In 1951 Father Pound was appointed as the parish priest and he recognised the need for a larger convent for the Sisters. A large house next to the school came up for auction and it was bought and converted into a spacious much deserved convent.
During the 50s the school was staffed by Sisters Paschal, de Pazzi, Sebastian (who was also a gifted music teacher) Margaret Mary, Claver and Christopher. In the 60s the staff included Sisters de Montfort, Imelda, Rita, Campion and de Lourdes who continued to work as principal, in a wheelchair because of the early stages of a serious illness. Music and speech were taught at the convent to local children and this was an important source of income for the Sisters.

In 1957 the roll growth at St Mary’s school made it necessary to extend the classrooms and by the following year it was decided to build a new school. A four classroom block was opened in 1959 and this was extended to six classrooms in 1962. The roll continued to grow and it was necessary to set up two classes in a house on the school site. In 1979 a two classroom block was bought from the Taieri High School and renovated to make two modern classrooms which served the school until 1980.

Throughout these years the school’s connection with the students at the Holy Cross Seminary continued. The Sisters attributed many of the school’s sporting successes to the students’ coaching and support, especially of the rugby and cricket teams. The Sisters’ work throughout these years, not only in the school but also in the parish and the wider community enabled the presence of their founder, Catherine McAuley to become alive in this town on the Taieri Plain.

Times change and nothing stays the same forever. In the 1980s the Sisters of all congregations gradually left their schools due to ageing, retirement, the diminishing numbers in their communities and their discernment to respond to their call and their charism in new ways. St Mary’s was the first Mercy School in the Dunedin Diocese to employ a lay teacher, Adrienne Tompkins. The Sisters withdrew gradually from the school and in 1984 the last Sister, Sister James left, ending eighty seven years of faithful service to the children and their families of St Mary’s Parish, Mosgiel.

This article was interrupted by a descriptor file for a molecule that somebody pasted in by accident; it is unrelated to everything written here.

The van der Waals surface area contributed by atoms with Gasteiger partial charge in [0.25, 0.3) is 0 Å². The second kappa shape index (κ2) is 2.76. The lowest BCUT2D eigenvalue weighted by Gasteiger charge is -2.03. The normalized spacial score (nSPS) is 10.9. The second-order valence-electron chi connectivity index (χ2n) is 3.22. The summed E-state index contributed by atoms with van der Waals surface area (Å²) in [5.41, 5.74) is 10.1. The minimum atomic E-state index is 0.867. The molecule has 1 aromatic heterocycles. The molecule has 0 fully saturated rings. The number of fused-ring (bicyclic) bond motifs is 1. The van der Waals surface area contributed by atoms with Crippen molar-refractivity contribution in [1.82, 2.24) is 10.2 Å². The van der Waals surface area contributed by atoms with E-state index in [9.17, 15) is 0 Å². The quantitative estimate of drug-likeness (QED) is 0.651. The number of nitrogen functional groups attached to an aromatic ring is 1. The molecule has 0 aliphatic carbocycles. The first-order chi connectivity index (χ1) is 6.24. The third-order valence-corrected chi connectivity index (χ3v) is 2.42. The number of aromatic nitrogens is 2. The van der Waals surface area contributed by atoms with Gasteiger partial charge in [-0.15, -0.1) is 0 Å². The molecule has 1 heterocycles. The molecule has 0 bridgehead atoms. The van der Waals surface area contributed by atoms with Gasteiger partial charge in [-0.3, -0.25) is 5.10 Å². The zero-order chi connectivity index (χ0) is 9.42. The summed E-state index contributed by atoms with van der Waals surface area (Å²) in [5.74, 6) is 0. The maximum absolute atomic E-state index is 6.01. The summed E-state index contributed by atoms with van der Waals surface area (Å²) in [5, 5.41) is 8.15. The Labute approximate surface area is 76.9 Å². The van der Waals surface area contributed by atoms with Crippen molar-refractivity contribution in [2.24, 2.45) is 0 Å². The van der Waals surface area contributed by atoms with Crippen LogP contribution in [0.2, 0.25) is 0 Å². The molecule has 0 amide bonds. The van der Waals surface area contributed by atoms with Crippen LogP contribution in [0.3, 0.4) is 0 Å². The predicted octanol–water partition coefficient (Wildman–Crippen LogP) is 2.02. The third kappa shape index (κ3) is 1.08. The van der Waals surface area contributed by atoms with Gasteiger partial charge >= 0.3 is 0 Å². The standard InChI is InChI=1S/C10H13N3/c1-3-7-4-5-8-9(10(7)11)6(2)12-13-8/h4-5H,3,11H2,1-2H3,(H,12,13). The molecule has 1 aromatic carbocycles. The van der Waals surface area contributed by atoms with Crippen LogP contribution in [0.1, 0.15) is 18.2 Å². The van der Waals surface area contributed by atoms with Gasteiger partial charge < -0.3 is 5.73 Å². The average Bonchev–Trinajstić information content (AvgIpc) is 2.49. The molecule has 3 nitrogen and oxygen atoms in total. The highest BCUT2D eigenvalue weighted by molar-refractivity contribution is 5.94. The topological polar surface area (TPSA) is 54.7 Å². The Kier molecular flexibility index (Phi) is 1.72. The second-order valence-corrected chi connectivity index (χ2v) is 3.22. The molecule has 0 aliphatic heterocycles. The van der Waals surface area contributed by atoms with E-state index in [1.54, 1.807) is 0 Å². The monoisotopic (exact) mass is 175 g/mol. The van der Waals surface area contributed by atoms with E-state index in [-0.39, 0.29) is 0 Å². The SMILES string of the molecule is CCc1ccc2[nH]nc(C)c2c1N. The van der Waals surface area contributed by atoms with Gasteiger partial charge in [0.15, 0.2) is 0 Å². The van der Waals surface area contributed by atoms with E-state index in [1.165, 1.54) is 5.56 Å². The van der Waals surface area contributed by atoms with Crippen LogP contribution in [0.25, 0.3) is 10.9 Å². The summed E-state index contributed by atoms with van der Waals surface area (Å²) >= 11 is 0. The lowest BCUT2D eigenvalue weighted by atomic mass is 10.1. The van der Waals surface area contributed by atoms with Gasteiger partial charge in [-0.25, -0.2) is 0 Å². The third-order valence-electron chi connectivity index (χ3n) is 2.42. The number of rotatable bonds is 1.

In 2012 St Mary’s School was moved from its site on the town side of Church St, to an area next to Holy Cross which is now a Lay Formation Centre as the seminary was relocated to Auckland in 1997. The school was refurbished as part of the relocation and opened on February 8 2013. The Charism of the Mercy Sisters lives on in the values and spirit of the children and teachers in St Mary’s School today. The hard work and sacrifices the Sisters made in the early days of establishing the school and over the years that followed are not forgotten and are much appreciated by the Mosgiel Catholic community.

Story re-told by Anne Kennedy [email protected]

References and Sources

A History of St Mary’s Convent School, Mosgiel
One hundred Years of Catholic Education

Published by the Centennial Committee 1992

Divide and Share – The Story of Mercy in the South 1897-1997
By Sister Stephanie Glen, 1996